The response of a coastal region to sea-level rise depends on the local physical features, which should therefore be evaluated locally to provide an accurate vulnerability assessment. In this study, we conducted comprehensive analyses of the potential impacts of sea-level rise on the Pearl River Estuary (PRE), China with the aid of a fully calibrated three-dimensional hydrodynamic model. We found that in general, the salinity, stratification and tidal range will increase as the sea-level rises. Clear spatial variations were apparent in the response of these parameters, with different patterns occurring in different seasons. The strongest salinity increase was mostly at the front of the PRE, where freshwater and saltwater meets. In Lingding Bay (LDB), the rate of increase in stratification in response to the sea-level rise was found to be higher during high-flow conditions than that during low-flow conditions. The increases of tidal range and tidal current were amplified in the upstream direction, with the largest increase occurring in the upper tributaries. The change of vertical transport process in the PRE is not prominent and only in the upper LDB the vertical transport time increased for approximately two days. The upstream transport process was strengthened during the typical wet season and weakened during the typical dry season. The downstream transport slowed in both wet and dry seasons as the sea level rose. For a sea-level rise of 1 m, the dry season residence time increased by 8.5 days, while the wet season residence time showed only minor changes. It was also found that the fluvial input remained in the PRE for a longer time after the sea level rose, which would increase the retention time of dissolved substances and thus effect biogeochemical processes.
In response to increasing greenhouse gases emissions, the global climate is undoubtedly changing. As a consequence of rising temperatures, mean sea level also shows an increasing tendency globally, still, uncertainties in relation to its regional specific trends can be identified. Besides that, uncertainties also remain regarding regional and local coastal response to sea level rise. Coastal geomorphology (topography, bathymetry, and sediment texture) plays a relevant role, especially in defining how sediment exchanges occur in the active zone, thus inducing different morphodynamic readjustments. In this context, this study is focused on projecting the future coastline position for the years 2040 and 2100 along three sectors at Hermenegildo Beach, and on investigating the influence of site-specific geomorphological characteristics, urbanization and the presence of hard coastal protection structures on the coastal response under accelerated rates of sea level rise using a stochastic morpho-kinematic model, the Random Shoreface Translation Model. Model outputs as coastal recession distances were submitted to a Kruskal-Wallis test to verify if there were significant differences in coastal recession 1) amongst the three sectors (standard own topography and bathymetry); 2) due to changes in dune topography only; and 3) due to the presence or absence of hard coastal protection structures at the urbanized sector. Overall, the results indicate that the urbanized area presented the highest recession distance amongst the sectors. Differences in dune heights between the northern and southern dune field sectors at Hermenegildo Beach do not significantly influence the mean coastal retreat. On analyzing mean coastal recession results for the urbanized sector, with and without hard coastal protection structures, we conclude that the presence of urbanization and hard structures on the active dune and beach contributed to a maximum increase of 13.52% in mean coastal recession distance and that it significantly (P < 0.01) affects coastline recession in comparison to that in the case of a non-structured dune field for both the time horizons considered (2040, 2100). The results presented here provide a basis for future planning and management at the area, pointing out to the increased erosion risk caused by the existence of an artificially structured shoreline.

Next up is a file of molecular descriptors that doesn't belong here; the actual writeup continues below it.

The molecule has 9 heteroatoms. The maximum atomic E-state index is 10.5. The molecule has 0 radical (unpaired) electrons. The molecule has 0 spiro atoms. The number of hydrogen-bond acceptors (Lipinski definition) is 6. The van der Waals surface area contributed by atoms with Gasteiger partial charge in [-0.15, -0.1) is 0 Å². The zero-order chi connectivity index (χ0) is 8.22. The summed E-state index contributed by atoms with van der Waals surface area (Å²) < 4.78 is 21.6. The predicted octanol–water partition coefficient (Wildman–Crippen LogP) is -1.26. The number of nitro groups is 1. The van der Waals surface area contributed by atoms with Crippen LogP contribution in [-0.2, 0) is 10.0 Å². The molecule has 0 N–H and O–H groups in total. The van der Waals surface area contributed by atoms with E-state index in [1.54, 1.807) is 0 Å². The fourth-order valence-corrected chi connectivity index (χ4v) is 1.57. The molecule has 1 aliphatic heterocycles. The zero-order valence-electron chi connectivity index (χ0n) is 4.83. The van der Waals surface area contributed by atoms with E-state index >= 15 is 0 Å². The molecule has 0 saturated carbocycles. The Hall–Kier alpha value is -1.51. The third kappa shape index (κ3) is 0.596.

This work analyzes the coastal impacts of the combined effect of extreme waves and sea level extremes, including surges and projected mean sea level rise in Bocagrande, Cartagena (Colombia). Extreme waves are assessed from a wave reanalysis that are propagated from deep waters to the beach considering the hydrodynamic processes and taking into account the interaction between waves and the coastal elevation within the study area. First, we consider present sea level, storm surges and waves affecting the area. Next, we analyze the effect of sea level rise according to a moderate (RCP4.5) climate change scenario for the 21st century (years 2025, 2050, 2075, and 2100). The most pessimistic scenario (year 2100) yields a percentage of flooded area of 97.2%, thus revealing the major threat that represents sea level rise for coastal areas in the Caribbean Sea.